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Raju V S Rajala, Yuhong Wang, Krutik Soni, Ammaji Rajala; Pyruvate Kinase M2 Isoform Deletion in Cone Photoreceptors Results in Age-Related Cone Degeneration. Invest. Ophthalmol. Vis. Sci. 2019;60(9):2378.
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© ARVO (1962-2015); The Authors (2016-present)
The tumor form of pyruvate kinase M2 has been suggested to promote cellular anabolism by redirecting the metabolism to cause accumulation of glycolytic intermediates and increasing flux through the pentose phosphate pathway, which is a metabolic pathway parallel to glycolysis. Both rod and cone photoreceptors express the tumor form of pyruvate kinase M2. Recent studies from our laboratory show that PKM2 is functionally important for rod photoreceptor structure, function, and viability. However, the functional role of PKM2 in cones is not known. In the present study, we conditionally deleted PKM2 and studied its effect on cone photoreceptor structure and function.
We bred mice expressing Cre-recombinase in cones to mice with a floxed PKM2 gene, generating offspring with a conditional deletion of PKM2 in cone photoreceptors (cone-cre PKM2-KO). Cre recombinase, PKM2, and PKM1 expression were examined by immunohistochemical analysis. Cone density and cone outer segment length were examined by peanut agglutinin (PNA) staining. Cone function was measured by electroretinography. Real-time PCR was employed to examine the gene expression of glycolysis, pentose phosphate pathway (PPP), and fatty acid biosynthesis.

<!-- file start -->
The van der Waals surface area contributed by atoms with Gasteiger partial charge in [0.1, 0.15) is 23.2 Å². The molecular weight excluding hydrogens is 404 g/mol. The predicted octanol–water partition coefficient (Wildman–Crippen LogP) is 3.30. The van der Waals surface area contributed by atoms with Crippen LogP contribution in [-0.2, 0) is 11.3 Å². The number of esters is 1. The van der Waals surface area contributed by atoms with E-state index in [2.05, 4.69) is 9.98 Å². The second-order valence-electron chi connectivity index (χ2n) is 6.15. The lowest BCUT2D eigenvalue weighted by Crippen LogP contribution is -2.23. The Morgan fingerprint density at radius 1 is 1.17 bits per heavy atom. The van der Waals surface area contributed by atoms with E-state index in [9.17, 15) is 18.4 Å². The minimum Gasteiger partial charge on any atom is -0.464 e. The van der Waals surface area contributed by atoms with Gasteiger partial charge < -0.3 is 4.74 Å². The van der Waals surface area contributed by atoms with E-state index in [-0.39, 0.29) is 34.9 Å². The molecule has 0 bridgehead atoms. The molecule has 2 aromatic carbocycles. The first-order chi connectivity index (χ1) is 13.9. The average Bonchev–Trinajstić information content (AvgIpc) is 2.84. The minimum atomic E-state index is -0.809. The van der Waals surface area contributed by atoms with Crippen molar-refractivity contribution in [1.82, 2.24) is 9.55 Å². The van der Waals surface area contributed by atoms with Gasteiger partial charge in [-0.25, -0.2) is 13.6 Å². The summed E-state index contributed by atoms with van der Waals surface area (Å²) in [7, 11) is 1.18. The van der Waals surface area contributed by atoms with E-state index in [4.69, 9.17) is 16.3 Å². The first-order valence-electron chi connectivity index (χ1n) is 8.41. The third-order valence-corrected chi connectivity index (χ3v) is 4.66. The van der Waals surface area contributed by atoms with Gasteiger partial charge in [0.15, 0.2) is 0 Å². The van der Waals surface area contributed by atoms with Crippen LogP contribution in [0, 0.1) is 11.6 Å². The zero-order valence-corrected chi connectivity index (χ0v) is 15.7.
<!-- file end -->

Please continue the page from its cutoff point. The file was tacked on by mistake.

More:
Cre-expression was properly targeted to cone-photoreceptor nuclei. Disruption of PKM2 in cones resulted in a compensatory increase in PKM1. Our results show that deletion of PKM2 in cones resulted in a significant loss of cone function and cone degeneration in an age-dependent manner. Gene expression studies on cone-cre PKM2-KO demonstrated decreased expression of genes regulating glycolysis, PPP, and fatty acid biosynthesis. Consistent with these observations, cones lacking PKM2 have significantly shorter cone outer segments than do cones with PKM2.
Our findings clearly demonstrate that loss of PKM2 expression upregulates PKM1 expression. Our studies suggest that PKM2 is essential for the anabolic process in cones to keep them alive for normal functioning and to support cone structure.
This abstract was presented at the 2019 ARVO Annual Meeting, held in Vancouver, Canada, April 28 - May 2, 2019.
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